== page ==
Implement CSME fully -Pres Granger urges CARICOM member states

President David Granger (centre), delivers his address at the opening of the 28th Inter-Sessional Meeting of the Conference of Heads of Government of CARICOM, on Thursday at the Marriott Hotel, Georgetown, Guyana. Also in photo are Secretary-General of CARICOM, Ambassador Irwin LaRocque (left) and Prime Minister of Dominica, Roosevelt Skerrit (right)

Reflecting on the “Spirit of Chaguaramas” President of Guyana and Chairman of CARICOM, President David Granger, on Thursday called for full implementation of the Caricom Single Market and Economy (CSME).President Granger was at the time speaking during the opening ceremony of the 28th Inter-Sessional Meeting of the Conference of Heads of Government of CARICOM being held at the Marriott Hotel, Georgetown, Guyana. He said economic cooperation remains a fundamental pillar of CARICOM and noted that if the Caribbean is to escape the “hazard of economic emasculation” in today’s global environment, there is need to “expedite the full implementation of the CSME.”
“We face threats that include dampened demand for our goods and services and distortions in our financial sectors caused by de-risking by international banks.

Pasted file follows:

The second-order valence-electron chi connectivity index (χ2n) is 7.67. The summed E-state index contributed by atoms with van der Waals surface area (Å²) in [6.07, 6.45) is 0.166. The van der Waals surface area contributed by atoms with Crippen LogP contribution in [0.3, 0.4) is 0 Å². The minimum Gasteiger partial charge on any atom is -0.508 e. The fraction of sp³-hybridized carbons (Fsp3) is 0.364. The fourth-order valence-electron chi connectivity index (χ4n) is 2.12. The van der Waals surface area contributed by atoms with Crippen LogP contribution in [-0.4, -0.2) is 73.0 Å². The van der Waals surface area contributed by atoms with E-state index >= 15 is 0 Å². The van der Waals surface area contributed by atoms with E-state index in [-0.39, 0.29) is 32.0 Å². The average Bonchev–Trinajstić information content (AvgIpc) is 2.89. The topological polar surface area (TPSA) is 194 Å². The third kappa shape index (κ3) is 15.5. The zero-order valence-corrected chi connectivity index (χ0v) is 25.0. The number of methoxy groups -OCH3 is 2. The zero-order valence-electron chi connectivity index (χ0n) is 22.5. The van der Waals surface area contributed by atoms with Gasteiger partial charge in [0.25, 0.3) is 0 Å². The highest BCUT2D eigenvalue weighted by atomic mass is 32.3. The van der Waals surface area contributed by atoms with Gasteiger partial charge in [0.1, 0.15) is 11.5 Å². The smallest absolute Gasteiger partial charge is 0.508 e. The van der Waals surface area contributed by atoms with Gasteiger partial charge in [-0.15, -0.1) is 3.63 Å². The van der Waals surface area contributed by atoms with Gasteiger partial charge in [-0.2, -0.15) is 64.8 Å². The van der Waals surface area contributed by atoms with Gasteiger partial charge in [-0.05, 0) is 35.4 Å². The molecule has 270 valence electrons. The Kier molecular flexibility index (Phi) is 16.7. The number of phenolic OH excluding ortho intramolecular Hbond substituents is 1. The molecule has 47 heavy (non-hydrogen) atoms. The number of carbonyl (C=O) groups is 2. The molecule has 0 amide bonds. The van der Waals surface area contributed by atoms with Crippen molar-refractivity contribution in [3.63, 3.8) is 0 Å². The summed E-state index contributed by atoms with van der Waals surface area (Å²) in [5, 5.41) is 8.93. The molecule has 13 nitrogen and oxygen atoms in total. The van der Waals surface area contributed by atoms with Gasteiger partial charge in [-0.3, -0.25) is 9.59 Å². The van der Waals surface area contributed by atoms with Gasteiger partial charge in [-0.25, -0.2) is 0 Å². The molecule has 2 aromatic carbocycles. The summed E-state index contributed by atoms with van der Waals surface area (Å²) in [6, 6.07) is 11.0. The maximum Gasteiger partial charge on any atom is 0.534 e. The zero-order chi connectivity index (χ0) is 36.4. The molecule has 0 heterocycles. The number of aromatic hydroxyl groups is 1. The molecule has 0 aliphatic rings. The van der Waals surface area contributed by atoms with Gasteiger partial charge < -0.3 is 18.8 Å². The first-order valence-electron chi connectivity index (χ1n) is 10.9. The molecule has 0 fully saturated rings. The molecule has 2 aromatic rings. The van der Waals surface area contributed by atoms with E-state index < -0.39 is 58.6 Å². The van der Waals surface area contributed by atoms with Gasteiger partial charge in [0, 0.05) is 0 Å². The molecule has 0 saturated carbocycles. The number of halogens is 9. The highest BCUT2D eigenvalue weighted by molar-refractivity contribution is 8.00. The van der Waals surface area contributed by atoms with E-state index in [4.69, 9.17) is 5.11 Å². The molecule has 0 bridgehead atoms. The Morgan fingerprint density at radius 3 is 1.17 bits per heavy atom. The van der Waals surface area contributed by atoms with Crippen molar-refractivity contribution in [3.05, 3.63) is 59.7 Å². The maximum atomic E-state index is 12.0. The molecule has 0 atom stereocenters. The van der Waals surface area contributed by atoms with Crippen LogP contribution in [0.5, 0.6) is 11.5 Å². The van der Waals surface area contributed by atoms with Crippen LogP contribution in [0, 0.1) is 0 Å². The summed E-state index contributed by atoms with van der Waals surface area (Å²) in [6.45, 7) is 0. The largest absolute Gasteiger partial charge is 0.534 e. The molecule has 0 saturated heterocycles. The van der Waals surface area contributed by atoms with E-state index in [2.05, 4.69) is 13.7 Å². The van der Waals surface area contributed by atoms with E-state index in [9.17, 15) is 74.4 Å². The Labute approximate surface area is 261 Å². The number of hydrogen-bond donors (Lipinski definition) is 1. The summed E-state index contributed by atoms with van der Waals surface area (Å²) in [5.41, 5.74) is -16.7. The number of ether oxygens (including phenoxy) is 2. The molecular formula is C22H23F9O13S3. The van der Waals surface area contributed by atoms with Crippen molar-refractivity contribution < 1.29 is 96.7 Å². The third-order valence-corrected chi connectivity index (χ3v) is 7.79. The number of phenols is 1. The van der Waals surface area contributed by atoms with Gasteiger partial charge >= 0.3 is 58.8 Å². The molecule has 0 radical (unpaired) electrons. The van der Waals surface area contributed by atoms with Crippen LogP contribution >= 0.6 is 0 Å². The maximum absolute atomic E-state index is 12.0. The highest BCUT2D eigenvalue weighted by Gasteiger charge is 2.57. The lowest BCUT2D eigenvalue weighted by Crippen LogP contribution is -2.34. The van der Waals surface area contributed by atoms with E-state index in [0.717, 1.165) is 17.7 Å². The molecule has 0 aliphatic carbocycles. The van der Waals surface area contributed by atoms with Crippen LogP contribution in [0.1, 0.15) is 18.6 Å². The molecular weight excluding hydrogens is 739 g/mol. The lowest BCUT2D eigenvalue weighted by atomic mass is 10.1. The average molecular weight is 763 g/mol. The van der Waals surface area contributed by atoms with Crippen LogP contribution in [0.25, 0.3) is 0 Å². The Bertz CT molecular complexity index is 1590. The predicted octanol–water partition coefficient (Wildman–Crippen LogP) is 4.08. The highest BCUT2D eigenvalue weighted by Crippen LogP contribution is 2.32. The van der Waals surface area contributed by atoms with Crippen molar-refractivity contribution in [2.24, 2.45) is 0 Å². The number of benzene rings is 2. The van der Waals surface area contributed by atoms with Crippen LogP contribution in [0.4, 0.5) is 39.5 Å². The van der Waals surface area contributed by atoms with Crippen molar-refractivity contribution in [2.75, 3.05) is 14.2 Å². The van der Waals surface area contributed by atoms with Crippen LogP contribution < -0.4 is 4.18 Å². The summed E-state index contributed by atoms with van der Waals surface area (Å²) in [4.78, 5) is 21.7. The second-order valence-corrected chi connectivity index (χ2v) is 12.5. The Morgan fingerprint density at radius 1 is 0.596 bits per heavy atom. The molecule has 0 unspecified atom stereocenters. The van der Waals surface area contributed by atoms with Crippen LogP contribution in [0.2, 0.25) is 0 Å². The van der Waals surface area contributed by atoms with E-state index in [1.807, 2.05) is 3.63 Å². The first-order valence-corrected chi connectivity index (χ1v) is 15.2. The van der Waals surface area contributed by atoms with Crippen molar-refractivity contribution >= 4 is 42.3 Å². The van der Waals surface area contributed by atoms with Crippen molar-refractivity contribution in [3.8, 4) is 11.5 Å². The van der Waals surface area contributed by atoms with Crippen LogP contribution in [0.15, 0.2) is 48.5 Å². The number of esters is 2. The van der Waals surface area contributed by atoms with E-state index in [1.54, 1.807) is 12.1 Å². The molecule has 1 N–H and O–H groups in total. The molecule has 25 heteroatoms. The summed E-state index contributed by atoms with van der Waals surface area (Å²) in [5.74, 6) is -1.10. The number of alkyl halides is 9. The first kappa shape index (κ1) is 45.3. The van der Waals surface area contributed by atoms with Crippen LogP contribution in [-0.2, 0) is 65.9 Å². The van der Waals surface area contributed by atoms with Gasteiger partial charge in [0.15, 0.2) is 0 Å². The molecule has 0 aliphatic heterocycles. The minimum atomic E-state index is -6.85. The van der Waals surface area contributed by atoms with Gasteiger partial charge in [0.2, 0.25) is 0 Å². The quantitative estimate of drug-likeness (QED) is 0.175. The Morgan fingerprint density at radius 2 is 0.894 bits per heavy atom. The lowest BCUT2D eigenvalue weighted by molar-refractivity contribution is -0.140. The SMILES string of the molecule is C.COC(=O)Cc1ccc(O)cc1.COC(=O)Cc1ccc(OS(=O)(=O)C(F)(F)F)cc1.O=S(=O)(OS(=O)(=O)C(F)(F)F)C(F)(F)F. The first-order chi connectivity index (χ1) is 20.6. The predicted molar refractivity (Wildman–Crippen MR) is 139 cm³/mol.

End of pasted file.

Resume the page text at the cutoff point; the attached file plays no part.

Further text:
The CSME has the potential to enhance private sector growth and competitiveness by providing access to a larger pool of resources, facilitating the movement of human capital, catalysing the establishment of regional businesses and encouraging the free movement of goods. The CSME must not be allowed to become a victim of equivocation and procrastination,” said the CARICOM Chairman.
The Guyanese leader noted that functional cooperation is also an elemental pillar of the Community and noted that CARICOM has the capacity to meet its food needs. Food security, he noted ensures the health and nutritional benefits of the Region’s people, foreign exchange and eliminates the ever-increasing bill for food importation.
“Ensuring regional food security is a cross-sectoral task involving cooperation in agriculture, finance, health and nutrition and infrastructure, among other sectors. Belize, Guyana and Suriname – the Community’s three mainland states – are, together, bigger than Germany or Japan,” President Granger reminded.
Additionally, President Granger stressed that food security can be advanced by the “fuller utilization” of lands for large-scale investment in agriculture and agro-processing as well as by “dismantling barriers to regional trade in agricultural products.”
That aside, the Guyanese head of state said CARICOM must intensify its efforts at regional energy security, while stressing that the Region has the means to do so as it is blessed with abundant sources of renewable energy. He said too that the Community has done ‘considerable, commendable work towards ensuring energy security which can ease the Community’s energy sector off of its addiction to fossil fuel and encourage the adoption of renewable sources of energy.”

Heads of Government of CARICOM and delegates gathered at the Marriott Hotel, Georgetown, Guyana for the 28th Inter-Sessional Meeting of the Conference of Heads of Government of CARICOM on Thursday.